The new drug of choice: Methamphetamine explodes onto Minnesota scene

MINNEAPOLIS (AP) — On the street they’re called “tweakers.”
At the clinic where Connie Johnson works, they’re called methamphetamine addicts, and she is seeing a whole lot more of them these days.
“They look like every ounce of life has been drained from them, and they are still walking,” said the Minneapolis drug-treatment counselor.
Methamphetamine — called meth, crystal, crank or speed — is a man-made stimulant that looks like cocaine but is made from toxic chemicals including drain cleaner. Just three years ago it was insignificant in Minnesota. It was that “West Coast” problem.
But over the past year it has crept past cocaine as the illegal drug of choice in much of the state, police say.
It threatens to become a serious problem because it’s cheaper, it’s not sold as openly, its high makes users more violent, and it’s hitting rural and suburban communities in ways that crack never did.
“It’s here and it’s big, and I think it’s bigger than cocaine,” said Tim McCormick, head of the Minneapolis office of the U.S. Drug Enforcement Administration.
Meth now accounts for more than half of all drugs seized by St. Paul police this year, compared with about 20 percent last year; for more than half the drugs seized by the Anoka-Hennepin Drug Task Force, and for more than half of the DEA investigations statewide.
Police in the South Metro Drug Task Force, which includes Dakota County and the cities of Burnsville, Lakeville, Eagan and Apple Valley, say it’s now rare to find cocaine when they raid a home for drugs. It’s almost always meth.
Emergency-room workers at Hennepin County Medical Center in Minneapolis see five to 10 people a week for meth-related conditions.
Statewide, the number of patients 18 and younger admitted for meth treatment went from 27 in 1996 to 80 in 1997.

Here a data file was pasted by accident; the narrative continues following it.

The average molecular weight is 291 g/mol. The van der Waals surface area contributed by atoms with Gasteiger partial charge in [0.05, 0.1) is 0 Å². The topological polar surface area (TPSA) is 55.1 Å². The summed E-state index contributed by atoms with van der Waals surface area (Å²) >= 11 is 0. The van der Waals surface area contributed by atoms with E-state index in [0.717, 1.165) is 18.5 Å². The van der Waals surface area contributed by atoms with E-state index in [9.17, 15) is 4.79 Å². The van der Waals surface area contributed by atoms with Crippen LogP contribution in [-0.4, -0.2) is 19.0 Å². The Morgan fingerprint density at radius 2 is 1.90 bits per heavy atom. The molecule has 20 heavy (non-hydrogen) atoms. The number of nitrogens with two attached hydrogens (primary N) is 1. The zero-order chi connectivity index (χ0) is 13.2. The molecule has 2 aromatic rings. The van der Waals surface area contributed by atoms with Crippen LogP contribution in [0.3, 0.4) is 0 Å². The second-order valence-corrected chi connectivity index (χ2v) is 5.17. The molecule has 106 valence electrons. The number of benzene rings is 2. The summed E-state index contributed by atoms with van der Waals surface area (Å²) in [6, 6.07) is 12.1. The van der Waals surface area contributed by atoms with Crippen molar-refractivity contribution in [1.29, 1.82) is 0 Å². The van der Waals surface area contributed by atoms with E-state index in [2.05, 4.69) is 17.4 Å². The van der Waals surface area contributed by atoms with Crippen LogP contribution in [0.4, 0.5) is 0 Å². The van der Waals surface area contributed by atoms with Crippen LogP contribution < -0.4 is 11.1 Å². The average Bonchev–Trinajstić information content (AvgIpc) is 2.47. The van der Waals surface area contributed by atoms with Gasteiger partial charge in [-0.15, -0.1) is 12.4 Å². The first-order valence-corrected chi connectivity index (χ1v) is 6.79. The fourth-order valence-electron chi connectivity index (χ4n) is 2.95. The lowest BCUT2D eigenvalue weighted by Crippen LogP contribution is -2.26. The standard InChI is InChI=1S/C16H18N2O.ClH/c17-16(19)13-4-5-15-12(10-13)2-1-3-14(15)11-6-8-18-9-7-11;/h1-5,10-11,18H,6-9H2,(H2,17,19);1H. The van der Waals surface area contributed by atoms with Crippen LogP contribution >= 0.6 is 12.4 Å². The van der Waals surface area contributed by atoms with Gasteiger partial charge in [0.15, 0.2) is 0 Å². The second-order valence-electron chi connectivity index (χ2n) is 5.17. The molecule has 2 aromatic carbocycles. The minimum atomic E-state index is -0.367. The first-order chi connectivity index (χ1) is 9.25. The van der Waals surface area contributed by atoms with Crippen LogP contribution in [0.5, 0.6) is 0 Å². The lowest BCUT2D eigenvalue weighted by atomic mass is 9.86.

Lt. Dennis Jensen of the St. Paul police narcotics unit said meth “has hit with a vengeance.”
Once known as poor man’s cocaine, meth can keep a tweaker high for 12 hours for less than the price of a couple of CDs.
Normally it’s sold in quarter-gram or gram quantities. A quarter-gram sells for about $25 in the Twin Cities.
Once the domain of motorcycle gangs, meth now is increasingly popular among girls because it helps them lose weight rapidly and among young men because its initial euphoric high is thought to make them more virile. Users also can go days without sleep.
The majority of meth in the United States is manufactured in Mexico and smuggled across the border, police say.
Federal authorities warned for years that meth would move east from California and Arizona, and it has. According to a 1996 federal study, meth arrests in Polk County, Iowa (Des Moines), now surpass drunken-driving arrests. Across Iowa, meth is cited as a contributing factor in about 80 percent of domestic-violence cases.
In Minnesota, meth already has become a multimillion-dollar business, where authorities say they’re investigating at least three other organizations operating on that scale in Minnesota.